Specific peculiarities of urban subcultures are not exclusively current. These peculiarities, especially those pertaining to graffiti culture, might have only taken new form, but have existed as long as humans have been drawing and writing. From an administrative standpoint, these pictograms and inscriptions can be absolute acts of vandalism and, for practical reasons, a drainage of public resources. Already city administrations spend substantial funds to not only crackdown on illicit graffiti, investing in special enforcement units and offering rewards to vigilant citizens, but to also paint over new inscriptions as soon as they appear. As soon as a piece of graffiti appears, covering a wall to a municipal parking, for instance, public works agents would paint over it, and still there is no end to this cycle of inscription and obliteration.
In the past few months, as the pandemic raged, New York, the city that never sleeps, slid into a deep slumber. For days and nights, week after week, the streets were empty and shrouded in a ghostly aura. When the conditions alleviated, and residents could mob the streets again, they were met with a confounding addition. Graffiti exponentially resurged, cloaking every accessible façade, from parked vans to park benches. And at the peak of the dark and unnerving period of anti-racist protests, more socially conscious and legible graffiti multiplied on boarded store fronts. Graffiti rose to its role as an embodiment of parallel, anti-establishment, and marginalized voices.
Still, in any contemporary urban society, the question of graffiti as visual noise prevails. Across the world, in most cities and towns, thousands of graffiti adorn store fronts, bridges, walls, abandoned buildings, railway tunnels, and road signs. Together with billboards, neon lights, and posters, they compete for the saturated public attention—saturated by a deluge of information and the addiction to technological devices. Yet contemporary graffiti is attributed to hip-hop culture, an urban eclecticism that fuse cultural objects to reproduce a distinct style. And while any attempt at eradicating or discouraging graffiti can be considered as an affront of hip-hop culture, it is also a statement by the uninitiated, those who cannot relate to the often-obscure messages.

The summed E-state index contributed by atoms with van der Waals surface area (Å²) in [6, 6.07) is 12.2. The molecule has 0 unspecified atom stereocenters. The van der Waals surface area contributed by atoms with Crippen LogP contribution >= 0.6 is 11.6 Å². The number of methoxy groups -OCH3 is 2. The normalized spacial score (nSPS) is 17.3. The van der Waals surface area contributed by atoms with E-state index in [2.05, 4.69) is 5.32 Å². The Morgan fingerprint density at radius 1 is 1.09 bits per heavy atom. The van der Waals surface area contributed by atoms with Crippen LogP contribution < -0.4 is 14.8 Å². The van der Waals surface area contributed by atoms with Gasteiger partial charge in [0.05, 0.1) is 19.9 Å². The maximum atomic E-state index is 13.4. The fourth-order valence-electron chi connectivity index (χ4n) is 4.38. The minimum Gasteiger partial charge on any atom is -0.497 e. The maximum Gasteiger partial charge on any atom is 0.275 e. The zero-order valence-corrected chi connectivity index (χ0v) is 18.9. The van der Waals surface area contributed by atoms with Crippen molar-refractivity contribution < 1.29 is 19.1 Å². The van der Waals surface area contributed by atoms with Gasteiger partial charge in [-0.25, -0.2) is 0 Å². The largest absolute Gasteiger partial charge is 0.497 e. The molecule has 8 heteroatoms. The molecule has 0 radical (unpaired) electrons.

But any analysis of contemporary graffiti would be incomplete without deliberation on the influence of violence on this form of expression. Within urban centers, and especially in the context of 1970s and 1980s New York, graffiti appear to thrive in disorder. Infested with drugs and organized crime, New York City was almost in complete decadence. Some neighborhoods were abandoned, and only revamped in the last two decades with the upsurge of gentrification. Graffiti was almost the way of life, with inscriptions on any open space. And during the Cold War, graffiti was the mode of expression in the divided Berlin. Evidence of the proliferation of graffiti in Cold War Berlin are still visible on the fragments of the Berlin Wall, today preserved for historical reference.
And so, there is still the challenge of whether contemporary graffiti is genuinely a product of hip-hop culture, or an import from the Second World War. It is possible that graffiti could have entered the popular American culture after the European campaign, in which young soldiers could have been influenced by some aspects of anonymous inscriptions. The most popular and comical, was the marking “Kilroy was here,” which was accompanied by a geometrical drawing of clean-shaven man peeping over a fence. Such association between the contemporary graffiti and hip-hop culture is important, since it reveals that extent to which disorder, as well as the resultant search of stability and peace, contribute towards this form of anonymous public expression. Whether or not Kilroy was a notorious soldier, and whose identity was known to only a few, is still unclear.